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Gender Issues in Care Work in Europe Claire Cameron and Peter Moss Thomas Coram Research Unit, Institute of Education, University of London
EC funded 2001 - 2005 6 Partners Denmark, Hungary, Netherlands, Spain, Sweden and UK Main objective to contribute to the development of good quality employment in care work in services that are responsive to needs of changing societies Care Work in Europe
Mapping the care workforce; surveying use and demand for care services; reviewing literature on quality, job satisfaction and gender issues Three cross-national case studies of work: with young children (HU, DK, SP); with older people (SW, ENG, SP + HU); with adults with severe disabilities (DK, NE, SW) Development ofvideo-based method for cross-national study of practice in care work (SOPHOS) 3. Innovative practice (36 examples); dissemination Doing the study
Highly gendered (% women highest with children and elderly) Mostly 25-44 (like total workforce) - but no information on % with own care responsibilities Often (not always) low paid Mostly specialist Career prospects usually limited – vertically and horizontally Profile of care workers
High level of education Less gendered – 25% male in some services Better pay (and other conditions) Generalist - work with people from 0 to 100; main worker with children, young people and younger adults Broad career prospects - vertical and horizontal The Danish pedagogue
LFS for DK, ES, SE & UK: between 86% and 99% of workers with elderly people and with very young children are women. More male workers with older children and adults Very few with elderly people or very young children Same pattern but higher proportion of male workers in Denmark – up to ¼ Gender of care workers
Case study of work with young children 2/36 (2 DK, 0 HU, 0 ES) Case study with people with severe disabilities 12/43 (6 DK, 2 SE, 4 N) Case study of work with elderly people 12/54 (5 SE, 4 EN, 3 ES) Male workers in CWE
England: target of 6% as part of childcare diversity targets – dropped in favour of ‘more diversity’ Norway: target of 20% preschool teachers recently reaffirmed Local initiatives in Belgium, Scotland, England, Norway, Denmark National policies
Low salaries are not attractive to men? Care work is ‘naturally’ ‘women’s work’? Education and employment assume women students and workers Explanations
A matter of choice for clients/ service users A matter of assisting women workers A matter of gender equality in workplaces A matter of improving/challenging the kind of ‘care’ on offer What do care workers say about gender issues?
For elderly people and their personal care To extend the repertoire of conversation to include ‘male’ interests For people with disabilities to meet and be together, to have staff role models of btoh genders A matter of choice
Looking after technical equipment Using their physical strength to lift, or deal with confused or aggressive people A matter of assisting women workers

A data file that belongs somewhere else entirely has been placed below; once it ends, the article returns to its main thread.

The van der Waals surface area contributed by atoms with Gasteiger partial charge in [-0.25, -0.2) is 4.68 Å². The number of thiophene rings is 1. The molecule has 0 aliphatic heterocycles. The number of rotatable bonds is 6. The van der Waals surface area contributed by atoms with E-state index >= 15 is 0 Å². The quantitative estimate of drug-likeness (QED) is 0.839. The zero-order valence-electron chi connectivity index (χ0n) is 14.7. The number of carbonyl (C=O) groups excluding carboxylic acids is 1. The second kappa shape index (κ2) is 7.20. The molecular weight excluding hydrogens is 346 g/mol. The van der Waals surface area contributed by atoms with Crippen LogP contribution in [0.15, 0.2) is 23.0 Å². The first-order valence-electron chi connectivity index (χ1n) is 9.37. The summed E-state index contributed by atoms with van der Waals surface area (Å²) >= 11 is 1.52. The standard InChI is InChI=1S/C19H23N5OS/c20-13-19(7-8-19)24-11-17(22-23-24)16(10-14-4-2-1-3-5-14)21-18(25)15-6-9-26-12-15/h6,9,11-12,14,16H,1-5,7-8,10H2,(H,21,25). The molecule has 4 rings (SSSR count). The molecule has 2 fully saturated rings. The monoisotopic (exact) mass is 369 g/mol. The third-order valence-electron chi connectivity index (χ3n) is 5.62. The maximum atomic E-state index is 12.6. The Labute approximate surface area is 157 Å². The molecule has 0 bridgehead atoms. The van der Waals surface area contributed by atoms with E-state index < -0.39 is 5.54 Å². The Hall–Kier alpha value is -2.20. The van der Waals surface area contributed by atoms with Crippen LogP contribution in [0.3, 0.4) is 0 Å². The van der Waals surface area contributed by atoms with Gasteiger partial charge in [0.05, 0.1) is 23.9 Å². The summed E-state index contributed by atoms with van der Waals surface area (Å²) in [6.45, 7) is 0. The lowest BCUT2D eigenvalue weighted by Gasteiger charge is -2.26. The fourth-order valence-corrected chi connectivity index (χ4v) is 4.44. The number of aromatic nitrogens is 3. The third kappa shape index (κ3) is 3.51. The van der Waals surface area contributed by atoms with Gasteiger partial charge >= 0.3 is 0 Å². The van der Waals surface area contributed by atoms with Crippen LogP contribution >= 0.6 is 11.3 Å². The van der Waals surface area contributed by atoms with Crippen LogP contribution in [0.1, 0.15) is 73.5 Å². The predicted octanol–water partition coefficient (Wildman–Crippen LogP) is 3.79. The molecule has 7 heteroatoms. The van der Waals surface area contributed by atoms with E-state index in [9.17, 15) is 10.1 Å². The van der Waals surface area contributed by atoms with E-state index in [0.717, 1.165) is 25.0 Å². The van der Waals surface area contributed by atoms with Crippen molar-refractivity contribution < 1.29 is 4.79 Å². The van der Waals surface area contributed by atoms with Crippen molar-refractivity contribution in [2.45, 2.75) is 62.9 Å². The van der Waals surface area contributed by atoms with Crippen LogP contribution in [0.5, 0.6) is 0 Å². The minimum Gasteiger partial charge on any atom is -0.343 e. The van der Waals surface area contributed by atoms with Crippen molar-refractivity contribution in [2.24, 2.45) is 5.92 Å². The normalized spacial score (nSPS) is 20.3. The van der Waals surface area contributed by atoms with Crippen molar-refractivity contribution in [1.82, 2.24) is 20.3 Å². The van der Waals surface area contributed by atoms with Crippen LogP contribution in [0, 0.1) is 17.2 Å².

Longstanding discourse of equality in DK, SE Also a matter of diversity – more minority ethnic workers needed too A matter of gender equality in workplaces
Male care workers are ‘unmanly’ Female workers are ‘natural’ Care work does not pay enough for a family wage No specific strategies to promote male workers in elder care or adult care Barriers to change?
Men have a higher threshold Men do something else Men have a different kind of energy Adjust the way work is done A matter of recognizing difference?
It’s great. I think we should have men. They do something else. When I playfootball with the boys, which I seldom do because it doesn’t interest me, I find ithard. So it’s completely different when X [male assistant] does it. He’s a bigjoker. There’s no one can make a fire like him. You can get sissy fires, but hisfires are definitely macho ones.
I imagine it could be quite horrible (to be the only male worker)…We aresupposed to have two so that at least they can keep each other company alittle…But we are also women and the way we try and work around that is by alsotaking on some of those things. By me climbing trees too. Well, the last time wewent out in the woods, about 14 days ago, we were out to catch tadpoles. Welldidn’t I crawl out on to the tree trunk out over the lake!…I suddenly noticed avery quiet audience of children at the [lake] edge. I think that they simply beganto feel nervous because, if I fell in, what would happen to them?
Men are more business like, women deal in tenderness Or perhaps Men who go into care work are different? They cite their professional competencies They have ‘soft’ values – need to be caring, are ‘special people’ A matter of following stereotypes?
Adult security more important than gender difference You cannot generalize about men and women – need to be versatile and an all-rounder A matter of individual difference?
Sustained, funded localised initiatives seem to be working Ask not what keeps women in but what keeps men out? Adjust organisation and content of training programmes, re-examine content of work, local networks to avoid isolation What changes can be made?
Cameron, C., Moss, P and Owen, C. (1999) Men in the Nursery: Gender and caring work, Paul Chapman Care work in Europe website http://22.214.171.124/carework/ Briefing paper http://k1.ioe.ac.uk/tcru/Ped_BRIEFING_PAPER.pdf Introducing pedagogy into the children’s workforce http://k1.ioe.ac.uk/tcru/Introducing%20Pedagogy.pdf Rolfe, H. (2005) Men in Childcare: http://www.eoc.org.uk/PDF/men%20in%20childcarewp%2035%20full%20report.pdf Further Reading